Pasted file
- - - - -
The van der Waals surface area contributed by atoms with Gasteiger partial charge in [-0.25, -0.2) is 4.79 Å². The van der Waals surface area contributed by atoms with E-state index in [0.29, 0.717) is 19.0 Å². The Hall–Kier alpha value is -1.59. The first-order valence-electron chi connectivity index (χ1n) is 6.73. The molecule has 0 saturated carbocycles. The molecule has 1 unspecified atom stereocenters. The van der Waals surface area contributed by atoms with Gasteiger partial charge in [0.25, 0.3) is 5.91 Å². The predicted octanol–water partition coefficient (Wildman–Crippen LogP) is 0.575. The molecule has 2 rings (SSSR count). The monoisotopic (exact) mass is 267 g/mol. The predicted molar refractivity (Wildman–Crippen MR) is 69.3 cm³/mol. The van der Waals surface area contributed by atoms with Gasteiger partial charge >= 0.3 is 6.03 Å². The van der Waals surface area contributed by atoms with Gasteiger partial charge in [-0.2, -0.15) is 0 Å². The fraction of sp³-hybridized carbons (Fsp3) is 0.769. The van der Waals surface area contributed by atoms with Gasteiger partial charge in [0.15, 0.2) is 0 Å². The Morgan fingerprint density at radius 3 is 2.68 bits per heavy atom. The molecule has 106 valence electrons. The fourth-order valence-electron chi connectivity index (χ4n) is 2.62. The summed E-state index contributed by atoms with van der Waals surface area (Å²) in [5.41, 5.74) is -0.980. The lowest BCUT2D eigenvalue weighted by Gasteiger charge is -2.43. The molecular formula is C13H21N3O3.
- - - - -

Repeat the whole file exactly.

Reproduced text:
The van der Waals surface area contributed by atoms with Gasteiger partial charge in [-0.25, -0.2) is 4.79 Å². The van der Waals surface area contributed by atoms with E-state index in [0.29, 0.717) is 19.0 Å². The Hall–Kier alpha value is -1.59. The first-order valence-electron chi connectivity index (χ1n) is 6.73. The molecule has 0 saturated carbocycles. The molecule has 1 unspecified atom stereocenters. The van der Waals surface area contributed by atoms with Gasteiger partial charge in [0.25, 0.3) is 5.91 Å². The predicted octanol–water partition coefficient (Wildman–Crippen LogP) is 0.575. The molecule has 2 rings (SSSR count). The monoisotopic (exact) mass is 267 g/mol. The predicted molar refractivity (Wildman–Crippen MR) is 69.3 cm³/mol. The van der Waals surface area contributed by atoms with Gasteiger partial charge >= 0.3 is 6.03 Å². The van der Waals surface area contributed by atoms with Gasteiger partial charge in [-0.2, -0.15) is 0 Å². The fraction of sp³-hybridized carbons (Fsp3) is 0.769. The van der Waals surface area contributed by atoms with Gasteiger partial charge in [0.15, 0.2) is 0 Å². The Morgan fingerprint density at radius 3 is 2.68 bits per heavy atom. The molecule has 106 valence electrons. The fourth-order valence-electron chi connectivity index (χ4n) is 2.62. The summed E-state index contributed by atoms with van der Waals surface area (Å²) in [5.41, 5.74) is -0.980. The lowest BCUT2D eigenvalue weighted by Gasteiger charge is -2.43. The molecular formula is C13H21N3O3.